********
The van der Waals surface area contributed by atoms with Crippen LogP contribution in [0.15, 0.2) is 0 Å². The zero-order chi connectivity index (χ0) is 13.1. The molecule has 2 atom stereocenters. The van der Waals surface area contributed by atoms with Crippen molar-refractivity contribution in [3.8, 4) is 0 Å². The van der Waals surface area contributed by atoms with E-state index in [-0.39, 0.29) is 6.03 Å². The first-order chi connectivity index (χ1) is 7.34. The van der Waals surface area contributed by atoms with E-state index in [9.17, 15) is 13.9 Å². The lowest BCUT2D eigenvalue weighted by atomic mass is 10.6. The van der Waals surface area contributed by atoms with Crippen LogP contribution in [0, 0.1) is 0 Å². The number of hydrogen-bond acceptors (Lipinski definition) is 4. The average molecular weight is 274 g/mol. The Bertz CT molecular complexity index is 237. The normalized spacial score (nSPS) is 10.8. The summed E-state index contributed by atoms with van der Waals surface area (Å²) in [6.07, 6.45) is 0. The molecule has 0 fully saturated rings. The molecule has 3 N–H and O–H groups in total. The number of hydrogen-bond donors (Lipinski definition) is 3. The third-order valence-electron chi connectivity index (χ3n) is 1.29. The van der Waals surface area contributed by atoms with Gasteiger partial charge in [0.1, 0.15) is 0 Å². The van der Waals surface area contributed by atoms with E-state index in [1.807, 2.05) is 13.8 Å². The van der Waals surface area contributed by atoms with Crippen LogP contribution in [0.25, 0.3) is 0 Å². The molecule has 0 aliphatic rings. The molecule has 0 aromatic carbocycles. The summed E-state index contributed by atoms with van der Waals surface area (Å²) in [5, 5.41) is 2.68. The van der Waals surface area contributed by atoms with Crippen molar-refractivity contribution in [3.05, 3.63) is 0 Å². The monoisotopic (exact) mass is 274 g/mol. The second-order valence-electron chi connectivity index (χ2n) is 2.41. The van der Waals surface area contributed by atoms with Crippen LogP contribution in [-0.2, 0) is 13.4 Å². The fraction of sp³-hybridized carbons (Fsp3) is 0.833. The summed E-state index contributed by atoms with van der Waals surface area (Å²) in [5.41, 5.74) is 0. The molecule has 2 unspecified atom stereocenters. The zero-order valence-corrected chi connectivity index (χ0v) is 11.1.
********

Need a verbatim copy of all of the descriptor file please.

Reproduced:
The van der Waals surface area contributed by atoms with Crippen LogP contribution in [0.15, 0.2) is 0 Å². The zero-order chi connectivity index (χ0) is 13.1. The molecule has 2 atom stereocenters. The van der Waals surface area contributed by atoms with Crippen molar-refractivity contribution in [3.8, 4) is 0 Å². The van der Waals surface area contributed by atoms with E-state index in [-0.39, 0.29) is 6.03 Å². The first-order chi connectivity index (χ1) is 7.34. The van der Waals surface area contributed by atoms with E-state index in [9.17, 15) is 13.9 Å². The lowest BCUT2D eigenvalue weighted by atomic mass is 10.6. The van der Waals surface area contributed by atoms with Crippen LogP contribution in [0, 0.1) is 0 Å². The number of hydrogen-bond acceptors (Lipinski definition) is 4. The average molecular weight is 274 g/mol. The Bertz CT molecular complexity index is 237. The normalized spacial score (nSPS) is 10.8. The summed E-state index contributed by atoms with van der Waals surface area (Å²) in [6.07, 6.45) is 0. The molecule has 0 fully saturated rings. The molecule has 3 N–H and O–H groups in total. The number of hydrogen-bond donors (Lipinski definition) is 3. The third-order valence-electron chi connectivity index (χ3n) is 1.29. The van der Waals surface area contributed by atoms with Gasteiger partial charge in [0.1, 0.15) is 0 Å². The van der Waals surface area contributed by atoms with E-state index in [1.807, 2.05) is 13.8 Å². The van der Waals surface area contributed by atoms with Crippen LogP contribution in [0.25, 0.3) is 0 Å². The molecule has 0 aliphatic rings. The molecule has 0 aromatic carbocycles. The summed E-state index contributed by atoms with van der Waals surface area (Å²) in [5, 5.41) is 2.68. The van der Waals surface area contributed by atoms with Crippen molar-refractivity contribution in [3.05, 3.63) is 0 Å². The monoisotopic (exact) mass is 274 g/mol. The second-order valence-electron chi connectivity index (χ2n) is 2.41. The van der Waals surface area contributed by atoms with Crippen LogP contribution in [-0.2, 0) is 13.4 Å². The fraction of sp³-hybridized carbons (Fsp3) is 0.833. The summed E-state index contributed by atoms with van der Waals surface area (Å²) in [5.41, 5.74) is 0. The molecule has 2 unspecified atom stereocenters. The zero-order valence-corrected chi connectivity index (χ0v) is 11.1.